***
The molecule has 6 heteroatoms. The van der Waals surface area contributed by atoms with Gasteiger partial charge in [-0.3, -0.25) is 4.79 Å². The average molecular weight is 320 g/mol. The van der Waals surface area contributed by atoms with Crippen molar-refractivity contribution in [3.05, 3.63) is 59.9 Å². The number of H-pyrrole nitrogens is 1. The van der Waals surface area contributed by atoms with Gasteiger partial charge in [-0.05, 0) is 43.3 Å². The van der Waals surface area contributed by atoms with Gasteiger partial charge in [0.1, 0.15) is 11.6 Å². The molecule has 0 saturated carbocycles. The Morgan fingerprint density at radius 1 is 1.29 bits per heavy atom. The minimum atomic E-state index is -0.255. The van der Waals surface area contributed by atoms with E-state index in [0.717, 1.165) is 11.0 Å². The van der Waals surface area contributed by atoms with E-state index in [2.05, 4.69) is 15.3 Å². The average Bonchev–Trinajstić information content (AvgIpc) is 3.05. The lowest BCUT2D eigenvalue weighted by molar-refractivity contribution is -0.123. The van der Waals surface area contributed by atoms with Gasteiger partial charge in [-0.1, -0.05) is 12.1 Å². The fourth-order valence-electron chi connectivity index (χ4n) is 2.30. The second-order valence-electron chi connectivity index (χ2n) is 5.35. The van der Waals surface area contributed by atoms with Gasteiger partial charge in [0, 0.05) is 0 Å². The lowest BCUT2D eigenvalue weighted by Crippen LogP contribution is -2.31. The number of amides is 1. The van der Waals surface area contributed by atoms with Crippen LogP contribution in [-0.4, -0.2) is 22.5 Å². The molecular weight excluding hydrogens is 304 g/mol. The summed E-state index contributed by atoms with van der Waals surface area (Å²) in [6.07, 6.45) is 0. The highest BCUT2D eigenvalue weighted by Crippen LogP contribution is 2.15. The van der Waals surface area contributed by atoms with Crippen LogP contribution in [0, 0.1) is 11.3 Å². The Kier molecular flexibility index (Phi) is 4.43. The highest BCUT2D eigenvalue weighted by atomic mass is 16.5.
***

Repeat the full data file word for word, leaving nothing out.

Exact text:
The molecule has 6 heteroatoms. The van der Waals surface area contributed by atoms with Gasteiger partial charge in [-0.3, -0.25) is 4.79 Å². The average molecular weight is 320 g/mol. The van der Waals surface area contributed by atoms with Crippen molar-refractivity contribution in [3.05, 3.63) is 59.9 Å². The number of H-pyrrole nitrogens is 1. The van der Waals surface area contributed by atoms with Gasteiger partial charge in [-0.05, 0) is 43.3 Å². The van der Waals surface area contributed by atoms with Gasteiger partial charge in [0.1, 0.15) is 11.6 Å². The molecule has 0 saturated carbocycles. The Morgan fingerprint density at radius 1 is 1.29 bits per heavy atom. The minimum atomic E-state index is -0.255. The van der Waals surface area contributed by atoms with E-state index in [0.717, 1.165) is 11.0 Å². The van der Waals surface area contributed by atoms with E-state index in [2.05, 4.69) is 15.3 Å². The average Bonchev–Trinajstić information content (AvgIpc) is 3.05. The lowest BCUT2D eigenvalue weighted by molar-refractivity contribution is -0.123. The van der Waals surface area contributed by atoms with Gasteiger partial charge in [-0.1, -0.05) is 12.1 Å². The fourth-order valence-electron chi connectivity index (χ4n) is 2.30. The second-order valence-electron chi connectivity index (χ2n) is 5.35. The van der Waals surface area contributed by atoms with Gasteiger partial charge in [0, 0.05) is 0 Å². The lowest BCUT2D eigenvalue weighted by Crippen LogP contribution is -2.31. The number of amides is 1. The van der Waals surface area contributed by atoms with Crippen LogP contribution in [-0.4, -0.2) is 22.5 Å². The molecular weight excluding hydrogens is 304 g/mol. The summed E-state index contributed by atoms with van der Waals surface area (Å²) in [6.07, 6.45) is 0. The highest BCUT2D eigenvalue weighted by Crippen LogP contribution is 2.15. The van der Waals surface area contributed by atoms with Crippen LogP contribution in [0, 0.1) is 11.3 Å². The Kier molecular flexibility index (Phi) is 4.43. The highest BCUT2D eigenvalue weighted by atomic mass is 16.5.